Illustration or Fine Art Degree?

Progression to Stage 2.

This autumn has been a time of reflection, do I pursue a degree in Fine Art or a degree in Illustration.  Illustration, it’s more my way of working. I enjoy the challenge of fitting text within a context. I’m also more into illustration than I realised … get ready for a major brain-fart and please skip this if it’s to long.

One illustrator who has been foremost in my mind is Tom Hovey (“Food illustrator to the stars”)  – who I only recently discovered studied at AUB!  (‘Great British Bake Off’ is back for new tv series this autumn).  I’ve always admired the beautifully rendered, mouth-watering images he has created throughout each series.

Jackie Morris Stunning, ethereal watercolour images.

Simon Bartram Detailed, stylised and colourful illustrations in childrens books ‘Bob, The Man on the Moon’, and ‘Deep Sea Dougal’.

A couple of editorial photomontage-style illustrator’s whose work I admire: Michelle Thompson, who creates quirky , often mid century vintage-inspired collages for The Guardian, The Economist  and many other editorial publications.

Cold War Steve (aka Christopher Spencer) creates satirical photomontages inspired by the government, current affairs, and more recently the Covid-19 pandemic. He created a double-sided giant wind break in his cheeky photomontage style installed at Boscombe Pier this summer as part of the Arts By the Sea festival.  It showed some tongue-in-cheek images of local characters and places,  its “dark” side was covered up by BCP as they considered it to be negative. It’s part of his “Cold War Steve Meets the Outside World” exhibition.  (Irritatingly I missed it and I had to make do with seeing his work online).  He’s also become known as the ‘Brexit Bruegel’ and a ‘modern-day Hogarth’. Can’t wait to see what he comes up with next!

Martin O’Neill  uses rich, colourful patterns, found images and photographs in collage which give a slightly ‘vintage’ feel to his work.

Aubrey Beardsley is probably one the very first adult illustrators that I noticed. I love art nouveau,  and his detailed, curvilinear black and white illustrations were often shocking, beautiful and sometimes grotesque –  favourites are ‘The Peacock Skirt’, and his illustrations for Oscar Wilde’s play Salomé.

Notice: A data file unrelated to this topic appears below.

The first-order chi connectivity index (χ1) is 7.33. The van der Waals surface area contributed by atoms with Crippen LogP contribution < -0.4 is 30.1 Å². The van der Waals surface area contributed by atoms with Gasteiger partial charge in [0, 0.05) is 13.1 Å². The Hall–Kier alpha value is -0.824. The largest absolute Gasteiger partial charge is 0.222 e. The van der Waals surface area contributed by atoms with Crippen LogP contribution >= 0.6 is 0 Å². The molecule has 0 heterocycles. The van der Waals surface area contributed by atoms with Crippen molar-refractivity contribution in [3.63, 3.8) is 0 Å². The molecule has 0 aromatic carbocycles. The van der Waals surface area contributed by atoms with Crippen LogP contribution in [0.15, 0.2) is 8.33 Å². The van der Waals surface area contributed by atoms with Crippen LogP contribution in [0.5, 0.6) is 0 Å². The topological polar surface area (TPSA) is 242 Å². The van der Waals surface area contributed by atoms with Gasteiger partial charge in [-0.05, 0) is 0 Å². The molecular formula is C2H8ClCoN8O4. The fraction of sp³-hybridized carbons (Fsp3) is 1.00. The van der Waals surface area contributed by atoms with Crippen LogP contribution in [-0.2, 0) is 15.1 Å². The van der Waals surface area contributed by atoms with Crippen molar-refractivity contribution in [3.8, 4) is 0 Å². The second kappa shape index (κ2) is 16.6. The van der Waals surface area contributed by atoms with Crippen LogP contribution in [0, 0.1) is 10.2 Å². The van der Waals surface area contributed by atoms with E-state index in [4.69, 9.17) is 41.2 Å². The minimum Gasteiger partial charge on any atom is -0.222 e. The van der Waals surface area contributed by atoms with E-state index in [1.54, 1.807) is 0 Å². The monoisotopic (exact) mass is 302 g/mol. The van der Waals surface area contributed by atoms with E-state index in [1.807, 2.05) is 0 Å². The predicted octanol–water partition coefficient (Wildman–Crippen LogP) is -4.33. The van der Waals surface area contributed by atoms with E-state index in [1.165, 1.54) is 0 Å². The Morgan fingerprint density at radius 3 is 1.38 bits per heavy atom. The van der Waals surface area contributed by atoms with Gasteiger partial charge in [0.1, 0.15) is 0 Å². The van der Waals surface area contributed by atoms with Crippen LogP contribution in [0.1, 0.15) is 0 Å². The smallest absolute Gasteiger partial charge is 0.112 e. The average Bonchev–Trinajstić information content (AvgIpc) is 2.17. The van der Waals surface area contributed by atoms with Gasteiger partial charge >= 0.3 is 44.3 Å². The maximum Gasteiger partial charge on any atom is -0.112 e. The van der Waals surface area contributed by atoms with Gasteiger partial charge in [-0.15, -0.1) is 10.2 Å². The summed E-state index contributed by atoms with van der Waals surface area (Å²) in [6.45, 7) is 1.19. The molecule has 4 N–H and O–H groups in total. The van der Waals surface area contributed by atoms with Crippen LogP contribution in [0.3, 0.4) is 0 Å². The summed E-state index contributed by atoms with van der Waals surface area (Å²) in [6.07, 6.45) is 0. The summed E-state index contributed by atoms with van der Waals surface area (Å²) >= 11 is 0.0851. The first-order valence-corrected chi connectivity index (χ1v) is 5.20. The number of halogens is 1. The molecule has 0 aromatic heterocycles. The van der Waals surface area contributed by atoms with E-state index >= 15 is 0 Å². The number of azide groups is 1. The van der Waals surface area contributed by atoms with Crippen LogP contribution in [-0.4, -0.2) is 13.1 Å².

No reference to Art Nouveau is complete without me mentioning Alphonse Mucha – his poster advertising Sarah Bernhardt in ‘Gismonda’, ‘The Seasons’ ….

Edward Ardizzone – his war illustrations (IWM), book illustrations include ‘Stig of The Dump’, ‘A Child’s Christmas in Wales’.

Eric Ravilious I also discovered his work at the Imperial War Museum last year.

Not leaving out some iconic music album covers by artists such as Peter Blake – Sergeant Pepper , Gerald Scarfe – Pink Floyd The Wall,  and top of my list is Patrick Nagel, his iconic, sexy illustration of Rio for Duran Duran. Nagel’s body of work “Woman” was striking and unique. – iconic, retro, vintage style of 30s and 40s posters.

London Transport Museum collection of vintage posters , London Transport’s map by Harry Beck.  a design , printmaking and illustration studio. Love the styles in this portfolio of work. Not sure if it’s a collective or an individual?

Kristjana S Williams has a unique collage-style too using colourful and intricate layers of decoupaged flora and fauna. I first saw her work several years ago when she started selling stylised maps in a local art gallery in Westbourne.  (I love maps! )

Lauren Child (‘Lola and Charlie’ and ‘Ruby Redfort’ books)

Chris Riddel (‘Ottoline’, collaborations with authors such as Paul Stewart and Neil Gaiman, and his satirical political cartoons.)

Maps Illustrators (did I mention I love maps?!)

House of Cally  ‘The Illustrated Map of  London’.  Fun, hand-drawn maps showing famous landmarks and personalities of  London.

Julia Gash Quirky, bright modern maps.

Oh – and one more illustrator I must add is Andy Warhol : check out his early work illustrations of shoes and butterflies. He seems to crop up daily at the moment, somehow or another….